Sergio Mattarella

Sergio Mattarella
12th President of Italy
Assumed office
3 February 2015
Prime Minister Matteo Renzi
Preceded by Giorgio Napolitano
Judge of the Constitutional Court
In office
11 October 2011  2 February 2015
Preceded by Paolo Maddalena
Succeeded by Augusto Barbera
Minister of Defence
In office
22 December 1999  11 June 2001
Prime Minister Massimo D'Alema
Giuliano Amato
Preceded by Carlo Scognamiglio
Succeeded by Antonio Martino
Deputy Prime Minister of Italy
In office
21 October 1998  21 December 1999
Prime Minister Massimo D'Alema
Preceded by Walter Veltroni
Succeeded by Gianfranco Fini
Minister of Education
In office
22 July 1989  27 July 1990
Prime Minister Giulio Andreotti
Preceded by Giovanni Galloni
Succeeded by Gerardo Bianco
Minister of Parliamentary Relations
In office
28 July 1987  22 July 1989
Prime Minister Giovanni Goria
Ciriaco De Mita
Preceded by Gaetano Gifuni
Succeeded by Egidio Sterpa
Personal details
Born (1941-07-23) 23 July 1941
Palermo, Italy
Political party Christian Democracy (Before 1994)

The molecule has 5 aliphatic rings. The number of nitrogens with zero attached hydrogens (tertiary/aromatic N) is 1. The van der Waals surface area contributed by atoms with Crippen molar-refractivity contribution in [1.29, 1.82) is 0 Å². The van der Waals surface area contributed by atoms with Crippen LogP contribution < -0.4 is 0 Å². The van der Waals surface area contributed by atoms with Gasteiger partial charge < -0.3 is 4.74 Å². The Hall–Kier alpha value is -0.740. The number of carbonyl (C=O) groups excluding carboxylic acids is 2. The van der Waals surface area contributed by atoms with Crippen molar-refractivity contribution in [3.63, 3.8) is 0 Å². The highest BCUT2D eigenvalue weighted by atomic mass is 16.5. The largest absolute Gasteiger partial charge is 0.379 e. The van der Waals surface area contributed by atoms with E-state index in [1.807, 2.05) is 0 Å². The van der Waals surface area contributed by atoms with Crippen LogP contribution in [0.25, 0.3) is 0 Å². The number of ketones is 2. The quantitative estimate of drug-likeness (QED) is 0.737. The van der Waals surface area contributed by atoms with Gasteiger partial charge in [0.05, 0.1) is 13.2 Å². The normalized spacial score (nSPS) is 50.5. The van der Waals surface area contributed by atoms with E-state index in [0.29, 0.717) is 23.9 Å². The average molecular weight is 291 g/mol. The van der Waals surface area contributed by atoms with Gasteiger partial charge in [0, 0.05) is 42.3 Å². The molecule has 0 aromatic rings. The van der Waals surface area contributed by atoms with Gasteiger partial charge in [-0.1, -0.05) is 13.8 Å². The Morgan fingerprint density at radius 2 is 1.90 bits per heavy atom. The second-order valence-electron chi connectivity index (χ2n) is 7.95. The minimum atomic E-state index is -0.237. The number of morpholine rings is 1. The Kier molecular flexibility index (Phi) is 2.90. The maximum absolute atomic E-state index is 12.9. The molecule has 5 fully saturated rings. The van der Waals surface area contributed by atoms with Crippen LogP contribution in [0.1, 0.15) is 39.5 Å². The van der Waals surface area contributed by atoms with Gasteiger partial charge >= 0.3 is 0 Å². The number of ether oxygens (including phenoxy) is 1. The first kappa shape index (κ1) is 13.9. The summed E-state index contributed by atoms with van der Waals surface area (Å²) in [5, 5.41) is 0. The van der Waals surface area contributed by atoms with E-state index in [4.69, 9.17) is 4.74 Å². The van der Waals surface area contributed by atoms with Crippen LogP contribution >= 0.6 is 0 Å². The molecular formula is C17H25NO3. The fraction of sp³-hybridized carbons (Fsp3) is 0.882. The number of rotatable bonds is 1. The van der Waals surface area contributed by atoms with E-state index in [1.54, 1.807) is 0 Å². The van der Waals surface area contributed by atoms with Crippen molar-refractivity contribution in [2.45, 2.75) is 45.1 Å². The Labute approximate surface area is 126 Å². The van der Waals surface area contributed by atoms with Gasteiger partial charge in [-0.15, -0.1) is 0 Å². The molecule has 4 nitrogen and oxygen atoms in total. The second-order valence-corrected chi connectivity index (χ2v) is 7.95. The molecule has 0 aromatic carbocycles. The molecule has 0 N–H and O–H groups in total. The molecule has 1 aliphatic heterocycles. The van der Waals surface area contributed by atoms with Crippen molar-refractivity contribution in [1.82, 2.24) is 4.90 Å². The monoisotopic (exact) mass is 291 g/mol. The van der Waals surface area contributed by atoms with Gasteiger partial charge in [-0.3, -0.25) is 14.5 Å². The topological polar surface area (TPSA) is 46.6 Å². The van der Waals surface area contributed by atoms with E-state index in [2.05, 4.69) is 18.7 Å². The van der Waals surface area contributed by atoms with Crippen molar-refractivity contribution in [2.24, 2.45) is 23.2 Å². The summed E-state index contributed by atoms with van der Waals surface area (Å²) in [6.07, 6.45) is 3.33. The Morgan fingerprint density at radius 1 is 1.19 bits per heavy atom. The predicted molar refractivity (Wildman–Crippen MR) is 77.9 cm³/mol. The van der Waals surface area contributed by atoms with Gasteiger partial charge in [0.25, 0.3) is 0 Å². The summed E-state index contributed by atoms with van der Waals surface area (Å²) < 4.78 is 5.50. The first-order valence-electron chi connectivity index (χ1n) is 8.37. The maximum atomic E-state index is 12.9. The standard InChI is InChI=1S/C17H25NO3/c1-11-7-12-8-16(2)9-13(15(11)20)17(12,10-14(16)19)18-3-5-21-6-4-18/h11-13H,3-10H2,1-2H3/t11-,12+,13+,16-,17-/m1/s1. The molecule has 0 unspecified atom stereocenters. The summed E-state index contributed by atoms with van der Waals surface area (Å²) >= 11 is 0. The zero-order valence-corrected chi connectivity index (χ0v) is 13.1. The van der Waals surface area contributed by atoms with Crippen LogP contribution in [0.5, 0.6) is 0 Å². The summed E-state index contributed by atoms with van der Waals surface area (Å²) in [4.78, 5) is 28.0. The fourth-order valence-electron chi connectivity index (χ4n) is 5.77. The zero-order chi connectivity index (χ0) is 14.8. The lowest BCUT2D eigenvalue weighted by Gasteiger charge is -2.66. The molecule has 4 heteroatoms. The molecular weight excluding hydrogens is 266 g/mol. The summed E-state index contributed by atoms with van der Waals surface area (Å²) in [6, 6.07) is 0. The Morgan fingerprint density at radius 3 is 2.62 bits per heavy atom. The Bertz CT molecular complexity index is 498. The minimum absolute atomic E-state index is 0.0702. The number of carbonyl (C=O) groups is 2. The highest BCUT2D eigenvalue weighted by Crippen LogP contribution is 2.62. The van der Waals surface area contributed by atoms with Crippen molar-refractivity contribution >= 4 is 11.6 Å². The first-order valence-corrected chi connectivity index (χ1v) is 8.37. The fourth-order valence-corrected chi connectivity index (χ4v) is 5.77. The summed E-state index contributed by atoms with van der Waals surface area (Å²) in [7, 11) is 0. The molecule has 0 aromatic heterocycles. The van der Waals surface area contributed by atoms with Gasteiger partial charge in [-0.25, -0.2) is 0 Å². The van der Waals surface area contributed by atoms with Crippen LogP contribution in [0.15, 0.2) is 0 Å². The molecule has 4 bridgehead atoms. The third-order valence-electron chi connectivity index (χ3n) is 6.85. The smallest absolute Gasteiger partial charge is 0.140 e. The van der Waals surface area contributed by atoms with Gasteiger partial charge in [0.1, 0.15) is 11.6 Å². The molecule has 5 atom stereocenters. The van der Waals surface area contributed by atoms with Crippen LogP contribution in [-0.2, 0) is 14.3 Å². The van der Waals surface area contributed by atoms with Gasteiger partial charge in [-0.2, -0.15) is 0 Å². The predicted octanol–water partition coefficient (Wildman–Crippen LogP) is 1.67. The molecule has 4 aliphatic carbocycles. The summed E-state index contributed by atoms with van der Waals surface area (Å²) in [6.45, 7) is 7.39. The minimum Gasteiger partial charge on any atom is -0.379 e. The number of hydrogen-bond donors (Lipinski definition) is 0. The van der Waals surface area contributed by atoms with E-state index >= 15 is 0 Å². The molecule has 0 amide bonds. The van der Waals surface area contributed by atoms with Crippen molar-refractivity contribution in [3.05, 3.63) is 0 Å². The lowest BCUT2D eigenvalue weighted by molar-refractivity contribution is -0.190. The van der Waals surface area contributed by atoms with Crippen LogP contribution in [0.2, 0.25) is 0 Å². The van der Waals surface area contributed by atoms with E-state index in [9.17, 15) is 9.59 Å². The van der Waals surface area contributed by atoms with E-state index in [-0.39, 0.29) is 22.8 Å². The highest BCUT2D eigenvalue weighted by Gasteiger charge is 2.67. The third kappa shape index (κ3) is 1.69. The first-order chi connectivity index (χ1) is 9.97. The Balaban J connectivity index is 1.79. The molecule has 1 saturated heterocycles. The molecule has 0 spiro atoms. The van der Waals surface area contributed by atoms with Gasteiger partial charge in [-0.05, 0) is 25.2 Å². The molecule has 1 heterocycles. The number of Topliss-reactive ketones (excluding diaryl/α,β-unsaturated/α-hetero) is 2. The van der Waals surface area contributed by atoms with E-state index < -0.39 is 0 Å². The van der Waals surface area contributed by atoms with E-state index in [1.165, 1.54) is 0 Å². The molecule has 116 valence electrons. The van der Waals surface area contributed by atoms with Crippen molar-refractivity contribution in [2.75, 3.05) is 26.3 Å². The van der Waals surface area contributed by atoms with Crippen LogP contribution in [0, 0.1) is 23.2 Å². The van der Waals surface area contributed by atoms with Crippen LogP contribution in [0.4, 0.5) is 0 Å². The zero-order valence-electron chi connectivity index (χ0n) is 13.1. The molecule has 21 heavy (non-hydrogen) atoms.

People's Party (1994–2002)
Daisy (2002–2007)
Democratic Party (2007–2009)
Independent (2009–present)
Spouse(s) Marisa Chiazzese
(deceased 2012)
Children 3
Residence Quirinal Palace
Alma mater Sapienza University

Sergio Mattarella, OMRI, OMCA (Italian pronunciation: [ˈsɛrdʒo mattaˈrɛlla]; born 23 July 1941) is an Italian politician, lawyer and judge who is the 12th and current President of Italy since 2015. He was a member of Parliament from 1983 to 2008, serving as Minister of Education from 1989 to 1990 and as Minister of Defence from 1999 to 2001. In 2011, he became an elected judge on the Constitutional Court.[1] On 31 January 2015, he was elected by parliament to be the 12th President of the Italian Republic. He is the first Sicilian to have held the post.[2]

Early life

Sergio Mattarella was born in Palermo of a prominent Sicilian family. His father, Bernardo Mattarella, was an anti-fascist who, alongside Alcide De Gasperi and other prominent Catholic politicians, helped found the Christian Democracy (DC) party, which dominated the Italian political scene for almost fifty years, with Bernardo serving as a minister several times.[3] Sergio Mattarella's brother, Piersanti Mattarella, was also a Christian Democratic politician and President of Sicily from 1978 until his death in 1980, when he was killed by the Sicilian Mafia.[4]

During his youth, Sergio Mattarella was a member of Azione Cattolica, a large Catholic lay association. In 1964, he graduated in law at the Sapienza University of Rome; after a few years he started teaching Parliamentary procedure at the University of Palermo.

Political career